Most middle grade students have been with us for a while. They understand, and have benefited from the Howlett Way, and the mastery approach to education. (We do welcome a few new students to these grades every year, and they soon get the hang of it.)
Concepts are still broken down into manageable increments, but the concepts are more complex. They still touch upon all core subjects: Math, Language, Science & Technology, Social Studies, French, Personal Development, Health & Physical Education, Music and Visual Art.
The work - individual and class - is still reviewed and corrected on a daily basis and the goals, expectations and results are still logged daily in each student’s journal. Expectations, however, are higher both as to the quality of the work, and the way that it is presented.
Middle grade students are taught to set the example for the younger grades in quality of work, deportment and community involvement. They write and produce the Howlett Howler, the annual student publication with political commentary, special interest articles, and reviews, as well as one other publication that they can call their own – poetry, short stories, fables – that is then distributed to each student and family in the school.
Perhaps most importantly, Middle School students prepare for their post-Howlett education. They set goals as to the schools they would like to attend, and commit to the work required to achieve these goals. Preparing for the SSAT is a major part of that process. The results, we are pleased to report, speak for themselves.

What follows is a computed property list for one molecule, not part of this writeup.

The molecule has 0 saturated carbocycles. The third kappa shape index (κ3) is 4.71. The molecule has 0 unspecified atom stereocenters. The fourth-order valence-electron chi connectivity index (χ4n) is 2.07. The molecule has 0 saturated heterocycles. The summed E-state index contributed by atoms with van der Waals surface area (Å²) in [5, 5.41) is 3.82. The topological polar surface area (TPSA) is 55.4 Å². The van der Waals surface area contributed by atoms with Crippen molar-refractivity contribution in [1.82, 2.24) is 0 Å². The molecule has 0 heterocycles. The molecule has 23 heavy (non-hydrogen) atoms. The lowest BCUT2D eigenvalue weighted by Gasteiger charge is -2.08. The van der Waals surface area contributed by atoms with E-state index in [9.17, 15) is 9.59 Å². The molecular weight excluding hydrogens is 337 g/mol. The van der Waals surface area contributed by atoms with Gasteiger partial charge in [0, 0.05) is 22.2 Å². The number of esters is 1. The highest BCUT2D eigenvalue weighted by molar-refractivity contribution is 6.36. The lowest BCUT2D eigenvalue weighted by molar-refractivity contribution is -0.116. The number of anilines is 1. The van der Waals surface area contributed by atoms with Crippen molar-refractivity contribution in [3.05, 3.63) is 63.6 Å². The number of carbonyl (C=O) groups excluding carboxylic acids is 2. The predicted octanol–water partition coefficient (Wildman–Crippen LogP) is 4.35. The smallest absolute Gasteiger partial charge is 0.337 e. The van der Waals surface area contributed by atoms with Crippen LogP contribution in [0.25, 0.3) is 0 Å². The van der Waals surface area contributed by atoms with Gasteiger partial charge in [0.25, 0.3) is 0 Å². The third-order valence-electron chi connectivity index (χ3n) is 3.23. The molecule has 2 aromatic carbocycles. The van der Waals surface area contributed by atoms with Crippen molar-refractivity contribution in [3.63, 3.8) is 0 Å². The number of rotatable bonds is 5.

“Selective private schools tout the accomplishments of their graduates, but I doubt any elementary school – public or private – sees more of its students accepted at schools for the academically and artistically gifted than Howlett Academy. This is particularly impressive because Howlett doesn’t select students for any kind of ability. Rather, many arrive at the school having fallen behind at schools that charge and promise more. Howlett students aren’t born “gifted”; they are just taught well. They are taught in the ways that help many students learn best, and which inspires them to learn more and more. The teachers’ patient and unrepentant focus on mastering the basics of reading, writing, and arithmetic is the key. It explains the phenomenon of their students’ accomplishments and their wealth of options at graduation.”
– Claudia Hepburn